In this submission, HRNK focuses its attention on the following issues in the DPRK:

  • The status of the system of detention facilities, where a multitude of human rights violations are ongoing.
  • The post-COVID human security and human rights status of North Korean women, with particular attention to sexual and gender-based violence (SGBV).
  • The issue of Japanese abductees and South Korean prisoners of war (POWs), abductees, and unjust detainees.

North Korea's Political Prison Camp, Kwan-li-so No. 25, Update
Joseph S. Bermudez Jr., Greg Scarlatoiu, Raymond Ha
Feb 17, 2024

This report provides an abbreviated update to our previous reports on a long-term political prison commonly identified by former prisoners and researchers as Kwan-li-so No. 25 by providing details of activity observed during 2021–2023.

This report was originally published on Tearline at https://www.tearline.mil/public_page/prison-camp-25.

This report explains how the Kim regime organizes and implements its policy of human rights denial using the Propaganda and Agitation Department (PAD) to preserve and strengthen its monolithic system of control. The report also provides detailed background on the history of the PAD, as well as a human terrain map that details present and past PAD leadership.

HRNK's latest satellite imagery report analyzes a 5.2 km-long switchback road, visible in commercial satellite imagery, that runs from Testing Tunnel No. 1 at North Korea's Punggye-ri nuclear test facility to the perimeter of Kwan-li-so (political prison camp) no. 16.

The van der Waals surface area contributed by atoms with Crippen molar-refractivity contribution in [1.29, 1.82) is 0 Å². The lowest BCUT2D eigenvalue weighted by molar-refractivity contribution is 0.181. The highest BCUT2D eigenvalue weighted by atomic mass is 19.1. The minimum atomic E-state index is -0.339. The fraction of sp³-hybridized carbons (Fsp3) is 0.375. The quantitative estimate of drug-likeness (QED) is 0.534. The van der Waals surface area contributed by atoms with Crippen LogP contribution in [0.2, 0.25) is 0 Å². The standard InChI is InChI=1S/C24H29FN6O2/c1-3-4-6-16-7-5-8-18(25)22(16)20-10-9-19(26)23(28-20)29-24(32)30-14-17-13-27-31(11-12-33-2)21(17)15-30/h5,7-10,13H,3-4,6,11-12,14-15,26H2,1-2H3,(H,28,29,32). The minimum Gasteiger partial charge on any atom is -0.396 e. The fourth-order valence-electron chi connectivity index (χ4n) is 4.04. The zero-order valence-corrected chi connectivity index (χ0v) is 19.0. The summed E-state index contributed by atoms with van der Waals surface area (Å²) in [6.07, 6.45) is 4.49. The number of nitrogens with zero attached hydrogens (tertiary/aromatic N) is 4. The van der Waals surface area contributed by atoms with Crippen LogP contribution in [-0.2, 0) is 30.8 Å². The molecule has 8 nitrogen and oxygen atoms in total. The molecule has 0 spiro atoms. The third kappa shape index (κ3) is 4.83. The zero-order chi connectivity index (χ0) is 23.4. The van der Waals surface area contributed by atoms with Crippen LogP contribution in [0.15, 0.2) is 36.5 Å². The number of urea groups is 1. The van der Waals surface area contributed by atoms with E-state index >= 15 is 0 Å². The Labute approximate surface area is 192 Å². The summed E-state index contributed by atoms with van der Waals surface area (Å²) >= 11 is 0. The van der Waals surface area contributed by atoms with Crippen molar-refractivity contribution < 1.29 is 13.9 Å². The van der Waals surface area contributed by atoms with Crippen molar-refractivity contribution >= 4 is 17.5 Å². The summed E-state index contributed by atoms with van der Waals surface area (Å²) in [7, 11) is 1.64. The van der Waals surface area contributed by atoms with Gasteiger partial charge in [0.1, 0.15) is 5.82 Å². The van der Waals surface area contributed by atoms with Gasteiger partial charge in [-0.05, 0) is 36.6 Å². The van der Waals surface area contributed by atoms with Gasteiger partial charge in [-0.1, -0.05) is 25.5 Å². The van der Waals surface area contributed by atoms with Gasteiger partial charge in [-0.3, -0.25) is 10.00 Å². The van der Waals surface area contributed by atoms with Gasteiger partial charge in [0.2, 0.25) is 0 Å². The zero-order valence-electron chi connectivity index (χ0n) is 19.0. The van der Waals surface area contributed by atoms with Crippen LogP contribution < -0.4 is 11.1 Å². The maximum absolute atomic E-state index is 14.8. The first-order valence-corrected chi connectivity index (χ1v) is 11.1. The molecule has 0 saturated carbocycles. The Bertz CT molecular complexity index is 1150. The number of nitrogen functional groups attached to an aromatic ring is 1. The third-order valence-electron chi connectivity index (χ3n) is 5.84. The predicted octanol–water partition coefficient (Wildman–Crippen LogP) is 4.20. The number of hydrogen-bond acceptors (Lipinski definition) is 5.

This report proposes a long-term, multilateral legal strategy, using existing United Nations resolutions and conventions, and U.S. statutes that are either codified or proposed in appended model legislation, to find, freeze, forfeit, and deposit the proceeds of the North Korean government's kleptocracy into international escrow. These funds would be available for limited, case-by-case disbursements to provide food and medical care for poor North Koreans, and--contingent upon Pyongyang's progress

National Strategy for Countering North Korea
Joseph, Collins, DeTrani, Eberstadt, Enos, Maxwell, Scarlatoiu
Jan 23, 2023

For thirty years, U.S. North Korea policy have sacrificed human rights for the sake of addressing nuclear weapons. Both the North Korean nuclear and missile programs have thrived. Sidelining human rights to appease the North Korean regime is not the answer, but a fundamental flaw in U.S. policy.